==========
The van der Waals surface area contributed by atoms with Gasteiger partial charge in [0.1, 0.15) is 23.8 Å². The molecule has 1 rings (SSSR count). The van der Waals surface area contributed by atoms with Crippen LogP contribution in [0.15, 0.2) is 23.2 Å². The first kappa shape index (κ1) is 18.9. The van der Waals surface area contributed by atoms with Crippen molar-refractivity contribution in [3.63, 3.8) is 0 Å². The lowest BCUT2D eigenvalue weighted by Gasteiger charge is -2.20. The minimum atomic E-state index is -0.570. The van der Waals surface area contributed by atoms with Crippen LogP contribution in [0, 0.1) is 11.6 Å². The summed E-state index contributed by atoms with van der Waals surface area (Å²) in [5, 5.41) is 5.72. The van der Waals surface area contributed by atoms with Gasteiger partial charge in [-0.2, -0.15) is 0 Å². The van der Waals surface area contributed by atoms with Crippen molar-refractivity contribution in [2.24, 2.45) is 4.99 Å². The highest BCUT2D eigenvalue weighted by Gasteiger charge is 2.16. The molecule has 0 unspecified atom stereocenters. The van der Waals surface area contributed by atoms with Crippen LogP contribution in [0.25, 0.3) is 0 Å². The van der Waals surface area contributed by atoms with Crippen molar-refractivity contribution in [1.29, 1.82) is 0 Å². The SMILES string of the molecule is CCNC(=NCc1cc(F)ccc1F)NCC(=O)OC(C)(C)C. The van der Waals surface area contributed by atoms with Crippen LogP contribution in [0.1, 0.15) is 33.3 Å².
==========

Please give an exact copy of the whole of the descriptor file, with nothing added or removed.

The van der Waals surface area contributed by atoms with Gasteiger partial charge in [0.1, 0.15) is 23.8 Å². The molecule has 1 rings (SSSR count). The van der Waals surface area contributed by atoms with Crippen LogP contribution in [0.15, 0.2) is 23.2 Å². The first kappa shape index (κ1) is 18.9. The van der Waals surface area contributed by atoms with Crippen molar-refractivity contribution in [3.63, 3.8) is 0 Å². The lowest BCUT2D eigenvalue weighted by Gasteiger charge is -2.20. The minimum atomic E-state index is -0.570. The van der Waals surface area contributed by atoms with Crippen LogP contribution in [0, 0.1) is 11.6 Å². The summed E-state index contributed by atoms with van der Waals surface area (Å²) in [5, 5.41) is 5.72. The van der Waals surface area contributed by atoms with Gasteiger partial charge in [-0.2, -0.15) is 0 Å². The van der Waals surface area contributed by atoms with Crippen molar-refractivity contribution in [2.24, 2.45) is 4.99 Å². The highest BCUT2D eigenvalue weighted by Gasteiger charge is 2.16. The molecule has 0 unspecified atom stereocenters. The van der Waals surface area contributed by atoms with Crippen LogP contribution in [0.25, 0.3) is 0 Å². The van der Waals surface area contributed by atoms with Crippen molar-refractivity contribution in [1.29, 1.82) is 0 Å². The SMILES string of the molecule is CCNC(=NCc1cc(F)ccc1F)NCC(=O)OC(C)(C)C. The van der Waals surface area contributed by atoms with Crippen LogP contribution in [0.1, 0.15) is 33.3 Å².